This months session at Crafty Business was An Introduction to Business Planning, delivered by Ben Hawley, a Start Up Advisor for Enterprising Barnsley. Ben gave us the low-down on the ‘What’, the ‘When’ and the ‘Why’ to help us learn how to plan better and achieve our goals.
Why do you need a business plan?
You don’t just walk out the door to go on holiday.
You don’t just buy the first car you see.
You don’t just move house.
You make a plan before doing any big things.
So why don’t you plan how you grow your business?
What is it for?
Business planning is a key skill every budding business owner needs. The business plan is the foundation of your business and should help you drive your business forward rather than an exercise on paper that is a chore.
A good business plan should define the vision you have of your business. Where would you like to be in a years time? 2 years? 5 years? Do you need to plan an exit strategy?
What goals do you want to reach? Can you define their values? For example maybe you would like to earn £50,000 per year, or simply make one sale. These are both valid goals, but one will obviously take longer than the other!
How do I write it?
There’s more than one way to do a business plan and talked about two alternative ways of doing a plan.
• The traditional plan
This is a simple written document which includes sections of information about your vision, mission, objectives, strategies, expenses, income and an action plan. It’s a bit boring and not flexible.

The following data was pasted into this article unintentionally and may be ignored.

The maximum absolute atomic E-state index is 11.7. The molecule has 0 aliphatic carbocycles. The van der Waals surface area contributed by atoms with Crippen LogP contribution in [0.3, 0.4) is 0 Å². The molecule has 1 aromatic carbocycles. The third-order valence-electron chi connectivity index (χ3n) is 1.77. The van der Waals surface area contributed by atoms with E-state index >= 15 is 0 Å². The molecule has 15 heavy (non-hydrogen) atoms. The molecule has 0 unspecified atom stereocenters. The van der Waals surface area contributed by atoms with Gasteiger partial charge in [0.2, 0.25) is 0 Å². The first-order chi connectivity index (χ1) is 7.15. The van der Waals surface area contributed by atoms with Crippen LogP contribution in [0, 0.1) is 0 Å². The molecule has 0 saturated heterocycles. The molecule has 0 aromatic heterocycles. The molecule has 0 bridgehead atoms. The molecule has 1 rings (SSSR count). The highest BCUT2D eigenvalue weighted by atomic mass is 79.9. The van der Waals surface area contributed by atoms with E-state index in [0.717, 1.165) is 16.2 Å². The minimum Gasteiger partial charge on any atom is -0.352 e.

You fill in each of the sections using post-it notes which you can move from place to place as your business evolves.
This video on YouTube explains it brilliantly. If you want to go more in depth watch the following episodes.
This is a graphical way of developing a more long-term business plan. It creates a picture that summarises your strategic plan.
How do I get there?
This is the important bit – make a step by step plan of how to reach your goals. How you do this depends on what format your plan is, as some will be more complicated than others.
Break your plan up into small manageable chunks so the path isn’t too onerous.
Keep referring back to your plan, even if it’s just in your head from time-to-time, and this will help to keep you on track and focussed on your vision.
Your plan should work on a day-to-day basis and be flexible enough to still be meaningful when things out of your control change.
Some people may need a plan for each strand of the business, or for each target market.
To sum up, your business plan should communicate what you want to achieve, and how you are going to achieve it, in a step-by-step, and easy to follow path.
If you’d like help with creating your business plan we are planning a workshop in the near future. Drop us an email at email@example.com if you’d like to take part.